Police officers who stepped outside just before a loan shark’s thug was fatally injured in April 2016 were not negligent in their duties, the people’s procuratorate of Shandong province announced Friday.
The statement, which comes one day before an appeal hearing in the intentional injury case will be held in the province’s high court, said that though the police had failed to effectively control and separate the people at the crime scene, a criminal case will not be filed against them. Later on Friday state broadcaster CCTV reported that two police officers had been dismissed, and that several more had been disciplined.
The officers had been called to a standoff between a loan shark’s hired thugs and a middle-aged woman who owed him money. One of the men had reportedly suggested she take up prostitution to pay back the loans and exposed his genitals. A relative had called the police for help, but after a few minutes, the officers stepped outside. A fight then ensued during which the woman’s son, Yu Huan, fatally wounded one of the loan shark’s thugs.
On Feb. 17, 2017, the Intermediate People’s Court of Liaocheng, a city in eastern China’s Shandong province, gave Yu a life sentence for the crime of “intentional injury.”
The case rose to nationwide prominence in March of this year after an article appeared in the popular Guangzhou-based magazine Southern Weekly. Users of Chinese microblog platform Weibo rallied to Yu’s defense, arguing that he should be shown leniency because he was defending his mother’s honor. Other commentators, including those affiliated with Party newspapers People’s Daily and The Beijing News, condemned the original verdict as being out of touch with public opinion and lacking in empathy and justice.
In 2014, real estate investor Wu Xuezhan began lending money to Yu’s mother, Su Yinxia, at steep interest rates. Su borrowed a total of 1.35 million yuan ($196,000) and was still in debt to Wu after paying back 1.84 million yuan in cash and surrendering a property valued at 700,000 yuan.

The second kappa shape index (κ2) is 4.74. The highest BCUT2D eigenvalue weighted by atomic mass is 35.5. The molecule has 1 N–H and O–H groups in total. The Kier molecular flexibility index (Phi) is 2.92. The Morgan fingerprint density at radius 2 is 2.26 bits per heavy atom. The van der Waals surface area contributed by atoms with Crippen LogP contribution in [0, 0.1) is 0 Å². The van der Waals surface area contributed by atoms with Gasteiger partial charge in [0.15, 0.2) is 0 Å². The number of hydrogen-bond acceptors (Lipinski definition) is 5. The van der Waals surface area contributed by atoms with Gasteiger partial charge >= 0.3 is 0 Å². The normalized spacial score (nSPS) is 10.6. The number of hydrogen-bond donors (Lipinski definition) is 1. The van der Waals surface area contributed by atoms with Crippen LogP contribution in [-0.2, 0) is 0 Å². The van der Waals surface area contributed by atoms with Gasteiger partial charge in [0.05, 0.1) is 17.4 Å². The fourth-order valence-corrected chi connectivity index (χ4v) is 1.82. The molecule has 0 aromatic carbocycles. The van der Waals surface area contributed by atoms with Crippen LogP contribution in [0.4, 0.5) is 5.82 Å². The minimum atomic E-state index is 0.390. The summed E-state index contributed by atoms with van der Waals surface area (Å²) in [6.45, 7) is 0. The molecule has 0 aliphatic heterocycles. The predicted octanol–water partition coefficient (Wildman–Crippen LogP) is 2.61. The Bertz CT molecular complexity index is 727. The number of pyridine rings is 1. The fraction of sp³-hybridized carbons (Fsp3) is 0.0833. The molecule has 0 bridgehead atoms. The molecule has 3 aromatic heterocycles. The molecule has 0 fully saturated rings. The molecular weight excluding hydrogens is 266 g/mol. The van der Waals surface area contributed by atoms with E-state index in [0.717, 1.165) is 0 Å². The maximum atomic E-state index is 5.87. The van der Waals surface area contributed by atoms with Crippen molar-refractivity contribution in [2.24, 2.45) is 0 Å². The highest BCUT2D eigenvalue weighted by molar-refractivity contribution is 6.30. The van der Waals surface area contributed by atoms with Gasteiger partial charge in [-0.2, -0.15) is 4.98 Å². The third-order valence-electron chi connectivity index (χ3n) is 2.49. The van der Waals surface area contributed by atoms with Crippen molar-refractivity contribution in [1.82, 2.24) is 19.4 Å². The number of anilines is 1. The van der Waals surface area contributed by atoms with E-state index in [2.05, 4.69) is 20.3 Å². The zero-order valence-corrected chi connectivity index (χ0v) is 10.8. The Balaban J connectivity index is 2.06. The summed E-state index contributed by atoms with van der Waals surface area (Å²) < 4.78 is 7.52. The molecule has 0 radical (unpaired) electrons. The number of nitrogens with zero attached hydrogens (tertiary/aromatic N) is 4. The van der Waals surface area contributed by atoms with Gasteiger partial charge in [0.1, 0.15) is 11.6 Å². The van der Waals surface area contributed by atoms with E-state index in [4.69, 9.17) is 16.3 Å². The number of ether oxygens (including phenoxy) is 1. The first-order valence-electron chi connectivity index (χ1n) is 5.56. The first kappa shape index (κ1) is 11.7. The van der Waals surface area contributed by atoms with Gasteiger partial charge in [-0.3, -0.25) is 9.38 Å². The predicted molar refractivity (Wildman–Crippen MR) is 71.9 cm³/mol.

The loan shark, Wu, sent a group of thugs to Su’s place of business on April 14, 2016, to settle the matter. A witness told Southern Weekly that after the 10 or so men had trapped mother and son in a room, one of the captors, Du Zhihao, exposed his genitals and told Su she could always become a prostitute to pay back the money she owed.
Police eventually arrived, but security footage showed that they left the room after just four minutes. The officers involved said they had planned to return later and continue their investigation.
After the police left, a scuffle broke about between Yu, the son, and his captors, during which Yu slashed four of the men with a kitchen knife. Among the wounded was Du, who died after driving himself to the hospital.
A week after Yu was sentenced to life in prison, his attorney, Yin Qingli, filed for an appeal on the grounds that his client had acted in self-defense. Yin could not be reached for comment on Friday.
The first hearing of the case’s appeal will be held on Saturday, May 27.
This article has been updated to include news of the police officers’ dismissals, and to clarify that Yu Huan’s case is not a murder case.
Editor: Kevin Schoenmakers.
(Header image: Huang Lijian/VCG)